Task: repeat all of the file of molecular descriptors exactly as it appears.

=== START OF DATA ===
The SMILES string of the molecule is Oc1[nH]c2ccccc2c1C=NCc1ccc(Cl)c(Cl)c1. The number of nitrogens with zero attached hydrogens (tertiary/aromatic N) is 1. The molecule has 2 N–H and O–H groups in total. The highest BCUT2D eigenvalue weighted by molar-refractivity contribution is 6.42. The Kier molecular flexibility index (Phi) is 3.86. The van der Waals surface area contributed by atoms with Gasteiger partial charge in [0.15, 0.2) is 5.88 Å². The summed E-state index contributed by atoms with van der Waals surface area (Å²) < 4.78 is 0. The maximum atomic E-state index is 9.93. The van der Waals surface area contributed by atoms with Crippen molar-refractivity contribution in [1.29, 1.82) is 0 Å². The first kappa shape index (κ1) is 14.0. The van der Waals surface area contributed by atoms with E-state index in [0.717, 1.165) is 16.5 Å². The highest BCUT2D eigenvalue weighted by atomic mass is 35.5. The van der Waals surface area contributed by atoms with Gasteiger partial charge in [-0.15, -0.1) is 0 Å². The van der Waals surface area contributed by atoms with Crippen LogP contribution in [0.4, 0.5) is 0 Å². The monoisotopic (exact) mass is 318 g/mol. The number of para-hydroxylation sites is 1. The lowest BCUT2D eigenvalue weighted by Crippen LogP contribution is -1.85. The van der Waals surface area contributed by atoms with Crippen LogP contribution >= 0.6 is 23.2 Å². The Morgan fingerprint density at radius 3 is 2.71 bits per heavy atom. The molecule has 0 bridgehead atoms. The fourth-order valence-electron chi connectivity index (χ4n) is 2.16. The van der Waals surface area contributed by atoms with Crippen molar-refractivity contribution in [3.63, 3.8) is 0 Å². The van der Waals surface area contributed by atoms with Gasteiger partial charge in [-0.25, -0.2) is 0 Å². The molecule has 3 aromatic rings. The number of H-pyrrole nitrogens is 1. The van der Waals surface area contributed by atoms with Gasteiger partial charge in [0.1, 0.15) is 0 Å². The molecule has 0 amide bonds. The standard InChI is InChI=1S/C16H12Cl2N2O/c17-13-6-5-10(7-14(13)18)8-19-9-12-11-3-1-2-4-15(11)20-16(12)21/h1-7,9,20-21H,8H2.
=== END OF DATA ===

The SMILES string of the molecule is Oc1[nH]c2ccccc2c1C=NCc1ccc(Cl)c(Cl)c1. The number of nitrogens with zero attached hydrogens (tertiary/aromatic N) is 1. The molecule has 2 N–H and O–H groups in total. The highest BCUT2D eigenvalue weighted by molar-refractivity contribution is 6.42. The Kier molecular flexibility index (Phi) is 3.86. The van der Waals surface area contributed by atoms with Gasteiger partial charge in [0.15, 0.2) is 5.88 Å². The summed E-state index contributed by atoms with van der Waals surface area (Å²) < 4.78 is 0. The maximum atomic E-state index is 9.93. The van der Waals surface area contributed by atoms with Crippen molar-refractivity contribution in [1.29, 1.82) is 0 Å². The first kappa shape index (κ1) is 14.0. The van der Waals surface area contributed by atoms with E-state index in [0.717, 1.165) is 16.5 Å². The highest BCUT2D eigenvalue weighted by atomic mass is 35.5. The van der Waals surface area contributed by atoms with Gasteiger partial charge in [-0.15, -0.1) is 0 Å². The van der Waals surface area contributed by atoms with Crippen LogP contribution in [0.4, 0.5) is 0 Å². The monoisotopic (exact) mass is 318 g/mol. The number of para-hydroxylation sites is 1. The lowest BCUT2D eigenvalue weighted by Crippen LogP contribution is -1.85. The van der Waals surface area contributed by atoms with Crippen LogP contribution >= 0.6 is 23.2 Å². The Morgan fingerprint density at radius 3 is 2.71 bits per heavy atom. The molecule has 0 bridgehead atoms. The fourth-order valence-electron chi connectivity index (χ4n) is 2.16. The van der Waals surface area contributed by atoms with Crippen molar-refractivity contribution in [3.63, 3.8) is 0 Å². The van der Waals surface area contributed by atoms with Gasteiger partial charge in [-0.25, -0.2) is 0 Å². The molecule has 3 aromatic rings. The number of H-pyrrole nitrogens is 1. The van der Waals surface area contributed by atoms with Gasteiger partial charge in [0.1, 0.15) is 0 Å². The molecule has 0 amide bonds. The standard InChI is InChI=1S/C16H12Cl2N2O/c17-13-6-5-10(7-14(13)18)8-19-9-12-11-3-1-2-4-15(11)20-16(12)21/h1-7,9,20-21H,8H2.